Wednesday, 30 November 2011

Oscars 2011 — SHAME

One of the most "controversial" films in recent memory, Shame is rated NC-17 in the United States.

Really, MPAA? No One 17 And Under Admitted? Pardon the pun, but that's a shame.

If you're at all film-conscious, you've likely heard of Shame at this point: perhaps it was "the film about the sex addict," or the maybe the "film that has plenty of male nudity."

If you haven't, well, Shame is certainly both of those films. The erotic drama revolves around Brandon (Michael Fassbender), who is addicted to sex: physical, carnal pleasure and with no commitments. Sounds great, but the problem is he neglects things important in his life to satisfy his "cravings." This sounds a little gross, but director Steve McQueen positions the film in such a way that Brandon's addiction doesn't come across as disgusting or pathetic. In all honesty, Shame is more sad than anything else, and it's a profound meditation on redemption and obsession.

So what happens in Shame? Sex — a lot of it. Sex with men, sex with women, sex with prostitutes...and yes, even masturbation. Due to the copious amounts of nudity (among other graphic elements), I suppose it's easy to see why Shame got an NC-17 rating, but thinking like an old-fogey of an MPAA member does not excuse them for being out of touch with modern social progress. Breasts aren't Satan's creation, folks. Regardless of the prudes at the MPAA, this film is beautifully crafted and deserves to be seen by anyone mature enough to handle the human body.

Why is there so much sex? Well, because Brandon is addicted to it. He masturbates at work in the office bathroom to pass the time, he has a regular rotation of hookers, and he picks up women at bars every night. He comes in late for work after a long night of fornicating, missing important phone calls in the process. From the looks of his job, he's highly successful at whatever it is he does, and he handles his addiction functionally.  In fact, no one really suspects him of any perversion at all. Even when his office PC is taken to disinfect for viruses and his porn-filled hard-drive is discovered, his boss blames it on a lowly intern. Only once is Brandon physically punished for his sex addiction, and he practically laughs it off. The rest of the punishment comes from within, like the title implies. Brandon is filled with shame, and he lives with it uneasily.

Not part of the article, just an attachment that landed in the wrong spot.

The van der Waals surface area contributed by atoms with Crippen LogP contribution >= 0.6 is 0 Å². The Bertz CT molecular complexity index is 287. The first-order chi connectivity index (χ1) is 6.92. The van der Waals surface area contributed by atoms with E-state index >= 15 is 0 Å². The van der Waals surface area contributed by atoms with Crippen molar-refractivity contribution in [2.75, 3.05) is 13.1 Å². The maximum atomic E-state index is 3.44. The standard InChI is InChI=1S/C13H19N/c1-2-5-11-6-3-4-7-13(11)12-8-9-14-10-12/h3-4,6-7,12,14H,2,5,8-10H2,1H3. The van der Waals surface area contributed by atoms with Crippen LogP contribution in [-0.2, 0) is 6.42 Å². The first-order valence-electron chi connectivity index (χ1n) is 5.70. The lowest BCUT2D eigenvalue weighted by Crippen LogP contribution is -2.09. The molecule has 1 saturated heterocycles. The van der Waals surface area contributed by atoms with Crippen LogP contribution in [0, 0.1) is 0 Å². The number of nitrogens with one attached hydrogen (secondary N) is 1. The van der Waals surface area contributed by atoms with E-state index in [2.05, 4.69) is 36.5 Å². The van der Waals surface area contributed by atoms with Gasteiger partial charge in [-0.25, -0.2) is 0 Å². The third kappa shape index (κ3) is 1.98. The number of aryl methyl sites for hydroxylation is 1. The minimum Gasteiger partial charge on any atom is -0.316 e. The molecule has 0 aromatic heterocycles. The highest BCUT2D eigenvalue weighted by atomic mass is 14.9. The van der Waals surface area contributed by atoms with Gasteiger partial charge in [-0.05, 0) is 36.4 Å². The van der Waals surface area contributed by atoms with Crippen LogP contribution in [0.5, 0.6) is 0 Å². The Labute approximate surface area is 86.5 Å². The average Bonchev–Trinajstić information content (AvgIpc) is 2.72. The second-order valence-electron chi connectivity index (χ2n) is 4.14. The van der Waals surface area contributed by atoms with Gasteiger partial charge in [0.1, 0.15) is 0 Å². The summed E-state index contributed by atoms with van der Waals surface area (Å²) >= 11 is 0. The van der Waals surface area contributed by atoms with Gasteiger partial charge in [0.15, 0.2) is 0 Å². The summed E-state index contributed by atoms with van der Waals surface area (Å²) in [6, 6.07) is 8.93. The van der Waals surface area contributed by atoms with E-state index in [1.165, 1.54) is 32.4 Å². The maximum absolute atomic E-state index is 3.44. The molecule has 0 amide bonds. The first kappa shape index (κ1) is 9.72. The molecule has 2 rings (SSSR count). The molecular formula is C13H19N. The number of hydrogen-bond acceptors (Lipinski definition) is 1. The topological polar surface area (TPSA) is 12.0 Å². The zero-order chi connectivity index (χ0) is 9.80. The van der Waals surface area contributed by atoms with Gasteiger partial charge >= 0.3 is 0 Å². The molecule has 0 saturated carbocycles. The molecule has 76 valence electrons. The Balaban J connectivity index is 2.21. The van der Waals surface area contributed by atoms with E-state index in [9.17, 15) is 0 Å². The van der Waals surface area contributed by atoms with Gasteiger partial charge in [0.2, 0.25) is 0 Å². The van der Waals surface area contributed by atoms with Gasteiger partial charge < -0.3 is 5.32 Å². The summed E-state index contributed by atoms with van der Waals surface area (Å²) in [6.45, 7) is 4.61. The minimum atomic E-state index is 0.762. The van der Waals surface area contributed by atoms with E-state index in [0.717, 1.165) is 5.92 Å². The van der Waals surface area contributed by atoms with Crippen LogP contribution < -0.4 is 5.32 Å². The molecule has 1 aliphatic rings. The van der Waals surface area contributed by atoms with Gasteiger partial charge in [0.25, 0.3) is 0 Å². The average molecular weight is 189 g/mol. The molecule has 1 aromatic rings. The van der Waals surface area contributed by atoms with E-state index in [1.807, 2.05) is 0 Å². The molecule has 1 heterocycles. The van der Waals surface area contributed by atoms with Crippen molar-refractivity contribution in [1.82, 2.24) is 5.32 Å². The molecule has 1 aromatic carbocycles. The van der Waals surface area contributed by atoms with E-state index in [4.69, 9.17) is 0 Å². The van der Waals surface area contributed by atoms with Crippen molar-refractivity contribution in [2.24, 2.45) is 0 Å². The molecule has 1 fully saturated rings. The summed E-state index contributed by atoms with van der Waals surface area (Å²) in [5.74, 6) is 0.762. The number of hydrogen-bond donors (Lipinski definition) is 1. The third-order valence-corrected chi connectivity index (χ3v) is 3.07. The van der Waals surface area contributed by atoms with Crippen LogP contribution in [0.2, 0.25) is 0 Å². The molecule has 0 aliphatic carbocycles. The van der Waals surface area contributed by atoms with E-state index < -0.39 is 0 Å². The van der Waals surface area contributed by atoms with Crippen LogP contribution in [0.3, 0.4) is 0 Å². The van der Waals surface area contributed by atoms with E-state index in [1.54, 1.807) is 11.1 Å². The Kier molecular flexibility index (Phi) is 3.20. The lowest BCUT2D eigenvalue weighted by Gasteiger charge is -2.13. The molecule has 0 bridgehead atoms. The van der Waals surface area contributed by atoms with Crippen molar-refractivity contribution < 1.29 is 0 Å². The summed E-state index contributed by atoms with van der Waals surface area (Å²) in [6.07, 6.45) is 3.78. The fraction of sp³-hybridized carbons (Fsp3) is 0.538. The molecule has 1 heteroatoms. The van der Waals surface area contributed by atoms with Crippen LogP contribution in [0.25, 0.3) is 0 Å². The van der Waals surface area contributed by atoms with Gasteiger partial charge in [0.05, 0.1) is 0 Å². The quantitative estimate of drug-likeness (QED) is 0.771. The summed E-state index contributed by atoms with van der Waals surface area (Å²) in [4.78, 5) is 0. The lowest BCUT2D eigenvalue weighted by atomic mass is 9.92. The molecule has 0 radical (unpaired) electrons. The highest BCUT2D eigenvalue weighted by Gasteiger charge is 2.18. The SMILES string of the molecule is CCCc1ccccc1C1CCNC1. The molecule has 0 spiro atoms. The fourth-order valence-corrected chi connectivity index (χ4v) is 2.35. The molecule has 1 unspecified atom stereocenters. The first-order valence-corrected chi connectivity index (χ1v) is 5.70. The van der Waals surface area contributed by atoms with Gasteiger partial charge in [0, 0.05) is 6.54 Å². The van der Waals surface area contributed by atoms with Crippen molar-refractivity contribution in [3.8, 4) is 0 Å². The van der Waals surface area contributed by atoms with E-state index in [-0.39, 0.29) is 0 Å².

Don't look at me!

The other "kink" in the plot is Brandon's sister, Sissy (Carey Mulligan). Sissy is essentially a vagabond; a talented singer who couch-surfs her way around major cities, and is clinically depressed. She winds up temporarily moving in with Brandon, becoming the catalyst for a disturbing turn of events.

It's clear here that upon Sissy's arrival, it's not just Brandon that's broken as an individual. Maybe they were both sexually abused as children; maybe it was something else. Their back story is never really elaborated on, so it's on the audience to figure out why both of them are so mentally ill. Sissy's problem is her tendency to hurt herself, as the scars on her arms prove.

The magical combination of excellent sound design and pitch-perfect cinematography make this film a surreal experience. The score, a delicate piano sonata, sounds actually fairly similar to the opening bars of the Inception score. Ironic, because the films couldn't be more different. Nonetheless, that's the song that came to mind when watching Shame, and being compared to Hans Zimmer is most definitely not a bad thing.

A lot of Fassbender's performance is fairly silent. His character is the master of the unspoken sexual gaze, and the film actally cuts to a few sequences where Brandon undresses women with his mind. The film is best when words aren't said, and Brandon's telling facial expressions say more than dialogue ever could. In Shame, Fassbender's acting is incredibly powerful, and when the film comes to its conclusion, Brandon's melancholy is truly hard to watch. There's a reason the Venice Film Festival awarded him Best Actor.  (His full-frontal nudity requires a certain boldness, too.)

This is not to say the film is perfect, however. I usually savour films that have its camera linger on the subject, and Shame does this excellently. There are numerous scenes that are minutes long and exist on a  single take. When you view these scenes, it's obvious the film was thoroughly rehearsed, but the actors come across as candid and totally natural, making the camera shockingly transparent. But when the film decides to randomly jar you out of the immersion, it really stings. Take, for example, a full-length rendition of "New York, New York," by Sissy at a swanky nightclub, which is far, far too long.

While I'm certain Michael Fassbender will be nominated for Best Actor at the Oscars, it's not looking likely he'll win. There were, somehow, better male performances this year. But we'll get to those.

What Shame could win, however, is Best Cinematography, and perhaps even a sound award. In fact, the sound design is really something to consider when the protagonist is prone to stare at people quietly. But the framing of this film is really what stands out among it all. The erotic lighting of the sex scenes; the casual, almost improvised exchanges; the shattering conclusion — they're all done so masterfully.


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